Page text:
The nuclear warheads used need not be off-the-shelf models either. Theoretical research conducted for Project Orion (see the article on Nuclear Pulse Drive in the Deep Space Propulsion section) indicated it was possible to produce tamped nuclear explosives. Tamping the detonation means focusing a large proportion of its explosive energy in one general direction, which could prove very useful for moving multimegaton rocks. Also, for larger targets, radiation pressure alone may not be enough, so, like the Project Orion pulse bombs, the weapon may be coated with layers of polyethylene, which would break down into a ‘wave’ or high-speed hydrogen and carbon atoms upon detonation and deliver much more of a physical push to the asteroid or comet than the bomb’s radiation flash alone.
If the world detects any incoming asteroid or comet in the near future that needs to be deflected and there's at least a year or two lead time, this is the most likely method to be deployed to deflect the intruder.
A variation on this technique is used only with proven solid bodies, and is mentioned in science fiction stories dealing with far future asteroid mining as opposed to near-future deflection of possible impactors. A small nuke is used on the surface of the asteroid or comet in order to create a large crater. The crater is then used as a crude "rocket nozzle" to channel succeeding blasts and allow the body to build up speed on a predetermined trajectory, much like a crude nuclear impulse drive.
This involves landing a conventional rocket-powered space ship on the surface of the asteroid or comet, anchoring it down, canting the motor up at a proper angle, and using the rocket engine's thrust to nudge the megaton ball of rock and ice to a new course.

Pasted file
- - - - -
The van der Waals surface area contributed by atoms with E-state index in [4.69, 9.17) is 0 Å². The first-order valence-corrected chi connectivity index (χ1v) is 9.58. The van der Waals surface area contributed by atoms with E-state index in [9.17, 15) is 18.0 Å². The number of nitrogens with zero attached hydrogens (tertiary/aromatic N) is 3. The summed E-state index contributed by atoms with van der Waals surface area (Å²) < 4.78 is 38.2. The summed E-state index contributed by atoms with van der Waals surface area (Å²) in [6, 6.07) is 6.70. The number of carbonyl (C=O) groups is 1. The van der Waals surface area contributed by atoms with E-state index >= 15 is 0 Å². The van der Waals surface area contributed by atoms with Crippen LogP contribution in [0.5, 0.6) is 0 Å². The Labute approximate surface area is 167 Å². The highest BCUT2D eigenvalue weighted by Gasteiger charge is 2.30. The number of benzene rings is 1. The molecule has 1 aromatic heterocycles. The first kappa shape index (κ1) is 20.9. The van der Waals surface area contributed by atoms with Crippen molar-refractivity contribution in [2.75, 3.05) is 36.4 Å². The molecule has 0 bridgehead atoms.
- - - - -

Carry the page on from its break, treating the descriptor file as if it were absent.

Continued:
Needless to say, this would only work with a comet or an asteroid that's solid all the way through. The engine would have to placed more or less in line with the body's center of gravity to be most effective. Also, because most small bodies are rotating at a significant clip, burns would have to be precisely timed to be effective.
The major drawback to this scheme is that conventional rocket engines are notorious fuel-guzzlers. In order to impart sufficiently strong enough impulse to induce a course correction, the engine may have to fire hundreds of times and be resupplied with fuel at regular intervals over months or years.
Very similar to the rocket engine scheme outlined above, but would use an ion engine instead of a conventional rocket. Ion engines are much more fuel conservative and can fire continuously for many months without needing to be refueled. The bad thing about them is they can deliver only tiny amounts of thrust in the short term compared to normal rocket engines. Though the specific impulse of an ion engine will eventually surpass that of a conventional rocket engine thanks to its long endurance, it needs a considerable interval to do so.
Ion engines would be used to move asteroids only if there were no immediate hurry to give it a new trajectory. However, because of their very high fuel efficiency, they would also prove probably the cheapest way to move around such a rock with precision. So while this technique probably wouldn't be used for any near-future deflection missions, it could certain prove a very practical and economic means of herding asteroids in the far future for harvesting and exploitation.
An idea originally proposed by US astronauts Edward Lu and Stanley Love. The two suggested that actually landing any kind of probe on the very uneven and pockmarked surface of an asteroid or comet would be very impractical, so their idea centers around a probe that would mass around 20 tons and use its own gravity to nudge asteroids up top 200 meters across onto new trajectories.